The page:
Effects of quenched disorder on critical transitions in pattern-forming systems

Hezi Yizhaq, Golan Bel

Research output: Contribution to journalArticlepeer-review

15 Scopus citations


Critical transitions are of great interest to scientists in many fields. Most knowledge about these transitions comes from systems exhibiting the multistability of spatially uniform states. In spatially extended and, particularly, in pattern-forming systems, there are many possible scenarios for transitions between alternative states. Quenched disorder may affect the dynamics, bifurcation diagrams and critical transitions in nonlinear systems. However, only a few studies have explored the effects of quenched disorder on pattern-forming systems, either experimentally or by using theoretical models. Here, we use a fundamental model describing pattern formation, the Swift-Hohenberg model and a well-explored mathematical model describing the dynamics of vegetation in drylands to study the effects of quenched disorder on critical transitions in pattern-forming systems. We find that the disorder affects the patterns formed by introducing an interplay between the imposed pattern and the self-organized one. We show that, in both systems considered here, the disorder significantly increases the durability of the patterned state and makes the transition between the patterned state and the uniform state more gradual. In addition, the disorder induces hysteresis in the response of the system to changes in the bifurcation parameter well before the critical transition occurs. We also show that the cross-correlation between the disordered parameter and the dynamical variable can serve as an early indicator for an imminent critical transition.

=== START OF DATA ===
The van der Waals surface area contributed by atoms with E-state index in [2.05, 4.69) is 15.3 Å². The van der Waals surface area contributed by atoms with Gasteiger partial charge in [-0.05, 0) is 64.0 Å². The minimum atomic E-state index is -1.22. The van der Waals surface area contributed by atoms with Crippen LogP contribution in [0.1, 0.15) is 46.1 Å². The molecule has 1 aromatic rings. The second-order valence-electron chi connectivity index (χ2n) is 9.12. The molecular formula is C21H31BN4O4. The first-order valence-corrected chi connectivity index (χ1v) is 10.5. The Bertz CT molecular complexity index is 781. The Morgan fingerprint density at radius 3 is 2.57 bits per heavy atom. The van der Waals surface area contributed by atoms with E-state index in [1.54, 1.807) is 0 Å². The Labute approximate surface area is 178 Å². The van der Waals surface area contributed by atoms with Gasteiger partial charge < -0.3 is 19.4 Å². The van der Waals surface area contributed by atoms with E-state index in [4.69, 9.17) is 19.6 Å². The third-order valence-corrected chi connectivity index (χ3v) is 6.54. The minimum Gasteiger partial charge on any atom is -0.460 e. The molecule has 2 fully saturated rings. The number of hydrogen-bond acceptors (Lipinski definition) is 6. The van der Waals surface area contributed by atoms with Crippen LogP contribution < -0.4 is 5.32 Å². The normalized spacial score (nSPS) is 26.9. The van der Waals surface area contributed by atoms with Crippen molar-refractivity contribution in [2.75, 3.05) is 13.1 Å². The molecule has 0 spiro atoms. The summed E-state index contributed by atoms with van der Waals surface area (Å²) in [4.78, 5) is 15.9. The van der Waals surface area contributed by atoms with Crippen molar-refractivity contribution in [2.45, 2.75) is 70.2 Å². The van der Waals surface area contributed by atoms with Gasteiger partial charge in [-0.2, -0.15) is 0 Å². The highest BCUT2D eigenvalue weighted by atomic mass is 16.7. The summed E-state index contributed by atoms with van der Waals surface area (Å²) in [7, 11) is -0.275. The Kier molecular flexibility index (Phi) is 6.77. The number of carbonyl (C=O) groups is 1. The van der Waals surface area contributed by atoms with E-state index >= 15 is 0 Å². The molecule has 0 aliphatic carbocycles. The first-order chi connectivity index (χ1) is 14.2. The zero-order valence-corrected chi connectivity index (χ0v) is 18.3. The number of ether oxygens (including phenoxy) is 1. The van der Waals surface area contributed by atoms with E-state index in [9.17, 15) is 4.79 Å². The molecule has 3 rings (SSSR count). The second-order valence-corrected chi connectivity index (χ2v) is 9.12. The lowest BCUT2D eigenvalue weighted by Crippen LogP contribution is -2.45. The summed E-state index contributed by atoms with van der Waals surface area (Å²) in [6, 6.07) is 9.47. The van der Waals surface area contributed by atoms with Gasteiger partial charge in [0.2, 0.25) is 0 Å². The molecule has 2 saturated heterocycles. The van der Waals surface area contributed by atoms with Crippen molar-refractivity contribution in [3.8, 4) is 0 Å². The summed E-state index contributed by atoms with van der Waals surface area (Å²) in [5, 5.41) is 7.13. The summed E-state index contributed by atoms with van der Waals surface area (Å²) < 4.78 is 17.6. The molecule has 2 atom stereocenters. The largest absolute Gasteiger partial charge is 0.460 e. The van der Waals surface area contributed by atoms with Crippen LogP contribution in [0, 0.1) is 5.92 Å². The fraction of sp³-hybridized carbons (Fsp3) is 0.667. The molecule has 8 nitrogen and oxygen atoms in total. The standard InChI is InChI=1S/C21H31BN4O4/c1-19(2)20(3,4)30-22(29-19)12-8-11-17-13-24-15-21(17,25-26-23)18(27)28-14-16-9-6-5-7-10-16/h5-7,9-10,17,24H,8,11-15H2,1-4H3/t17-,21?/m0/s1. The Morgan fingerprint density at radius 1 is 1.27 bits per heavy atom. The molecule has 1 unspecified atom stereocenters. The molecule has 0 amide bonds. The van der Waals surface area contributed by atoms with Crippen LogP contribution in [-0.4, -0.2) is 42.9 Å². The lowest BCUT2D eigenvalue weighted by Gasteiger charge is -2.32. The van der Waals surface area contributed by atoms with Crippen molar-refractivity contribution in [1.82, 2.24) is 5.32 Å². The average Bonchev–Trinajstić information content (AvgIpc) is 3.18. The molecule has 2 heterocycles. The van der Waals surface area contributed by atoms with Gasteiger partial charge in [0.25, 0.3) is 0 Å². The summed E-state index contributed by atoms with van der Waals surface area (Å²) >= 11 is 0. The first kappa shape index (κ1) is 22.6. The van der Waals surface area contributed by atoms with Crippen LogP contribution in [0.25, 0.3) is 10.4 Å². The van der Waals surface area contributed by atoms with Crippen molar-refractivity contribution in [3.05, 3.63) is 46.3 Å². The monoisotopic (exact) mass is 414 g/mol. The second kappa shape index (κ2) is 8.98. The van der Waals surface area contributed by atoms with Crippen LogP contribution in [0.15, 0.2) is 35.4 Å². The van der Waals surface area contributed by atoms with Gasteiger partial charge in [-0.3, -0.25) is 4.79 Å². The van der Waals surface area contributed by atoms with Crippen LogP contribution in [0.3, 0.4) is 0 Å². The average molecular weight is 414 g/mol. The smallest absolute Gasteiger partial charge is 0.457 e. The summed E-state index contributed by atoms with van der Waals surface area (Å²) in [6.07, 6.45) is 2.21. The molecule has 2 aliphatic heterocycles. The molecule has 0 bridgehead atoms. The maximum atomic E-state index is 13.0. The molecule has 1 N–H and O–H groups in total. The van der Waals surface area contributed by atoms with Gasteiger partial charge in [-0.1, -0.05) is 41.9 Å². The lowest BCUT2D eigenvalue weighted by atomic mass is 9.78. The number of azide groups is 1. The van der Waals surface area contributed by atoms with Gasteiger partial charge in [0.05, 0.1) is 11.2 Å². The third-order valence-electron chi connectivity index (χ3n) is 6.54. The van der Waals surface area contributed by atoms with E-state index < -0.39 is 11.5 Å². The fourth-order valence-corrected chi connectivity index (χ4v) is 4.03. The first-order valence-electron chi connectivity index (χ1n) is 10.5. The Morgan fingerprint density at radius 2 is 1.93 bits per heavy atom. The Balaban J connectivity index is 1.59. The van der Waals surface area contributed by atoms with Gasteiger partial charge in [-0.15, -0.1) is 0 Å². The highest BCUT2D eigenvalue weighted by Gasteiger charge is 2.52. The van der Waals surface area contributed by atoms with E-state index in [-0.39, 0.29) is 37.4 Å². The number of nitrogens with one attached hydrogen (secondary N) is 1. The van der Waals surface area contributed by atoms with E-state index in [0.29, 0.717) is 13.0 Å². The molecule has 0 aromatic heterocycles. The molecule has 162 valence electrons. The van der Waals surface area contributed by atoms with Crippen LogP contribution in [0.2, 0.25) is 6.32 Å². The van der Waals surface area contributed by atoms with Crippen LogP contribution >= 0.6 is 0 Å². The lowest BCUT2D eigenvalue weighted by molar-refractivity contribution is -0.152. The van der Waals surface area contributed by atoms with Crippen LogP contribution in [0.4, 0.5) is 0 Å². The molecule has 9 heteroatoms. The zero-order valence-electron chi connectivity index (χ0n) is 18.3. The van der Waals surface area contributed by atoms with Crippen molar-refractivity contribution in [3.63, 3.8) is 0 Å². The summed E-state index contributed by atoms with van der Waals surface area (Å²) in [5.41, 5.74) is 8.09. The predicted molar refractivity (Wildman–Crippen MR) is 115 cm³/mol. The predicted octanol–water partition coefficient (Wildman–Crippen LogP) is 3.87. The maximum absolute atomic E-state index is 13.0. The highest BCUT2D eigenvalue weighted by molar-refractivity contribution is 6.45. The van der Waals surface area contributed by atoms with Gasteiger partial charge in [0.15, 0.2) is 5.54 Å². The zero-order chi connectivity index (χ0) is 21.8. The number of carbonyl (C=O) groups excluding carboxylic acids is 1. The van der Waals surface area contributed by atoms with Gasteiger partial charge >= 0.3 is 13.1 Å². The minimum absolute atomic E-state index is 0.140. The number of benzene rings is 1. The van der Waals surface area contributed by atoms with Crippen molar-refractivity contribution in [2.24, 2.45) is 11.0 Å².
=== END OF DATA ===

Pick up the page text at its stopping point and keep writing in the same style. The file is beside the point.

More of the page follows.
Original languageEnglish
Article number023004
JournalNew Journal of Physics
Issue number2
StatePublished - 29 Jan 2016


  • critical transitions
  • early indicators
  • pattern formation
  • quenched disorder

ASJC Scopus subject areas

  • General Physics and Astronomy


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